The Centers for Disease Control and Prevention reported recently that opioid overdose deaths will increase to a new U.S. record, and more are expected as pandemic-related overdose deaths are yet to be counted.1
Specifically, according to the CDC, 70,980 people died from fatal overdoses in 2019,2 which is record high. Experts such as, fear that the 2020 numbers could rise even higher, exacerbated by the coronavirus pandemic.
Deaths from drug overdoses remain higher than the peak yearly death totals ever recorded for car accidents, guns, or AIDS. Overdose deaths have accelerated further – pushing down overall life expectancy in the United States.3 Headlines purporting to identify good news in drug death figures don’t always get below top-level data. Deaths and despair tied to drug dependence are indeed accelerating. I am concerned about these alarmingly dangerous trends.
Synthetic opioids such as fentanyl accounted for about 3,000 deaths in 2013. By 2019, they accounted for more than 37,137.4 In addition, 16,539 deaths involved stimulants such as methamphetamine, and 16,196 deaths involved cocaine, the most recent CDC reporting shows. Opioids continue to play a role in U.S. “deaths of despair,” or rising fatalities from drugs, suicides, and alcohol among Americans without employment, hope of job opportunities, or college degrees.5 As the American Medical Association has warned,6 more people are dying from overdoses amid the COVID-19 pandemic. Clinicians need to be aware of trends so that we can help our patients navigate these challenges.
Fentanyl presents dangers
Experts had predicted that the pandemic, by limiting access to treatment, rescue, or overdose services, and increasing time at home and in the neighborhood, would result in more tragedy. In addition, the shift from prescription opioids to heroin and now to fentanyl has made deaths more common.
Fentanyls – synthetic opioids – are involved in more than half of overdose deaths, and in many of the cocaine and methamphetamine-related deaths, which also are on the rise. Fentanyl is about 100 times more potent than morphine and 50 times more potent than heroin. Breathing can stop after use of just 2 mg of fentanyl, which is about as much as trace amounts of table salt. Fentanyl has replaced heroin in many cities as the pandemic changed the relative ease of importing raw drugs such as heroin.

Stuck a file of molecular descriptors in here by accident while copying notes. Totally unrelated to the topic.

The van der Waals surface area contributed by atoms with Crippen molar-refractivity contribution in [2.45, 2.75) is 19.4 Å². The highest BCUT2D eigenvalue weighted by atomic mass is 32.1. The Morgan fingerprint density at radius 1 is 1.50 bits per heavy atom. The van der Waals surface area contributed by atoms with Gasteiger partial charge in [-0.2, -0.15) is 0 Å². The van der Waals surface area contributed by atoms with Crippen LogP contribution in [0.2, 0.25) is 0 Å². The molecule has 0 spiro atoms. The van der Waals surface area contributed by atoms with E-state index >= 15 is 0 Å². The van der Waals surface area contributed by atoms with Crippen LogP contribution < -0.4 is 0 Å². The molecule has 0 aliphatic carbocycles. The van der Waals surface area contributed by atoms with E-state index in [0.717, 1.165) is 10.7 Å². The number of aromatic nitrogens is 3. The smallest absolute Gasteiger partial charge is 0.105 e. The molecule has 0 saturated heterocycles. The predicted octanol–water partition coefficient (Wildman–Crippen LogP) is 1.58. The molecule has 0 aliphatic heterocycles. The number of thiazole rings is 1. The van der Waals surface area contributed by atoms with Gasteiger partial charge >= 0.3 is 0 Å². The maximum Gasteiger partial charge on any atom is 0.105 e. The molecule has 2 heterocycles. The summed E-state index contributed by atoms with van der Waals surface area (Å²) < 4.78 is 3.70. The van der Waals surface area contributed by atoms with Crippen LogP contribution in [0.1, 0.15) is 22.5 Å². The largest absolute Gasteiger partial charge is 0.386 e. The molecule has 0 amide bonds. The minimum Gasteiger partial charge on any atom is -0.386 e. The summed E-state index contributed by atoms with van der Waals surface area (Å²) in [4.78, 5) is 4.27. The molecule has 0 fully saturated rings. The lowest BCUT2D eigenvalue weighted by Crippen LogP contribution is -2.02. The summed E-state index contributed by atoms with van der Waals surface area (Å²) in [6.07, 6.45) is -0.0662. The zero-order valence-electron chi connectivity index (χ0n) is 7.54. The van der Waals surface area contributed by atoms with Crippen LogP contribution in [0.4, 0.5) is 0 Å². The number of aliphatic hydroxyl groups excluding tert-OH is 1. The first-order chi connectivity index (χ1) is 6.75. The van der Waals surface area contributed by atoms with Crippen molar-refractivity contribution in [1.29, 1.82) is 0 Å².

Another important trend is that fentanyl production and distribution throughout the United States have expanded. The ease of manufacture in unregulated sectors of the Chinese and Mexican economies is difficult for U.S. authorities to curb or eliminate. The Internet promotes novel strategies for synthesizing the substance, spreading its production across many labs; suppliers use the U.S. Postal Service for distribution, and e-commerce helps to get the drug from manufacturers to U.S. consumers for fentanyl transactions.
A recent RAND report observes that, for only $10 through the postal service, suppliers can ship a 1-kg parcel from China to the United States, and private shipments cost about $100.7 And with large volumes of legal trade between the two countries making rigorous scrutiny of products difficult, especially given the light weight of fentanyl, suppliers find it relatively easy to hide illicit substances in licit shipments. Opioid users have made the switch to fentanyl, and have seen fentanyl added to cocaine and methamphetamine they buy on the streets.